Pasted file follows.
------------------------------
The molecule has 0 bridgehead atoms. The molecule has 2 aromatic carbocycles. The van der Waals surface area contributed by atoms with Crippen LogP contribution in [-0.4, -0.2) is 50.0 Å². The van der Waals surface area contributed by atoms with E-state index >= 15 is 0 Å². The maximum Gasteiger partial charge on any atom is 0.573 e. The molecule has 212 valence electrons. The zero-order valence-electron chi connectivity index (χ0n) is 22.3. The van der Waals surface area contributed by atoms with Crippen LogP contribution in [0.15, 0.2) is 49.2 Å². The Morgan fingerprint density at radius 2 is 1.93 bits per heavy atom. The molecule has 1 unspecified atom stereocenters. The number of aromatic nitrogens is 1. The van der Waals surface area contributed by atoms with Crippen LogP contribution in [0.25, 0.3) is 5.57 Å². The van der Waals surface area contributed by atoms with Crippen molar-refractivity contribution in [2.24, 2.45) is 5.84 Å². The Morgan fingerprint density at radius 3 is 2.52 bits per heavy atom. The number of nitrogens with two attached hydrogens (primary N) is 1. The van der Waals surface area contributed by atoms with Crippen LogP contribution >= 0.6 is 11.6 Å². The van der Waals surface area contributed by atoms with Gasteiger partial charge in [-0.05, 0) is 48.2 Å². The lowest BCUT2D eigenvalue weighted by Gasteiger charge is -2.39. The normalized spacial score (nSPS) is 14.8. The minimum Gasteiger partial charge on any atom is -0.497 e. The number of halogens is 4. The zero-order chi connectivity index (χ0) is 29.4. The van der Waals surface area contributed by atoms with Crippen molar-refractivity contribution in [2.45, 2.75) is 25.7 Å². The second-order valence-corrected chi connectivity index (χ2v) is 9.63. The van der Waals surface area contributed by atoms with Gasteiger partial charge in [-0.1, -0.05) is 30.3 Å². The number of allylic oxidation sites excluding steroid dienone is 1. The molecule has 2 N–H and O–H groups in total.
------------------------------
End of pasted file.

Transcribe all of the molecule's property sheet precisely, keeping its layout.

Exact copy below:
The molecule has 0 bridgehead atoms. The molecule has 2 aromatic carbocycles. The van der Waals surface area contributed by atoms with Crippen LogP contribution in [-0.4, -0.2) is 50.0 Å². The van der Waals surface area contributed by atoms with E-state index >= 15 is 0 Å². The maximum Gasteiger partial charge on any atom is 0.573 e. The molecule has 212 valence electrons. The zero-order valence-electron chi connectivity index (χ0n) is 22.3. The van der Waals surface area contributed by atoms with Crippen LogP contribution in [0.15, 0.2) is 49.2 Å². The Morgan fingerprint density at radius 2 is 1.93 bits per heavy atom. The molecule has 1 unspecified atom stereocenters. The number of aromatic nitrogens is 1. The van der Waals surface area contributed by atoms with Crippen LogP contribution in [0.25, 0.3) is 5.57 Å². The van der Waals surface area contributed by atoms with Crippen molar-refractivity contribution in [2.24, 2.45) is 5.84 Å². The Morgan fingerprint density at radius 3 is 2.52 bits per heavy atom. The number of nitrogens with two attached hydrogens (primary N) is 1. The van der Waals surface area contributed by atoms with Crippen LogP contribution >= 0.6 is 11.6 Å². The van der Waals surface area contributed by atoms with Gasteiger partial charge in [-0.05, 0) is 48.2 Å². The lowest BCUT2D eigenvalue weighted by Gasteiger charge is -2.39. The normalized spacial score (nSPS) is 14.8. The minimum Gasteiger partial charge on any atom is -0.497 e. The number of halogens is 4. The zero-order chi connectivity index (χ0) is 29.4. The van der Waals surface area contributed by atoms with Crippen molar-refractivity contribution in [2.45, 2.75) is 25.7 Å². The second-order valence-corrected chi connectivity index (χ2v) is 9.63. The van der Waals surface area contributed by atoms with Gasteiger partial charge in [-0.1, -0.05) is 30.3 Å². The number of allylic oxidation sites excluding steroid dienone is 1. The molecule has 2 N–H and O–H groups in total.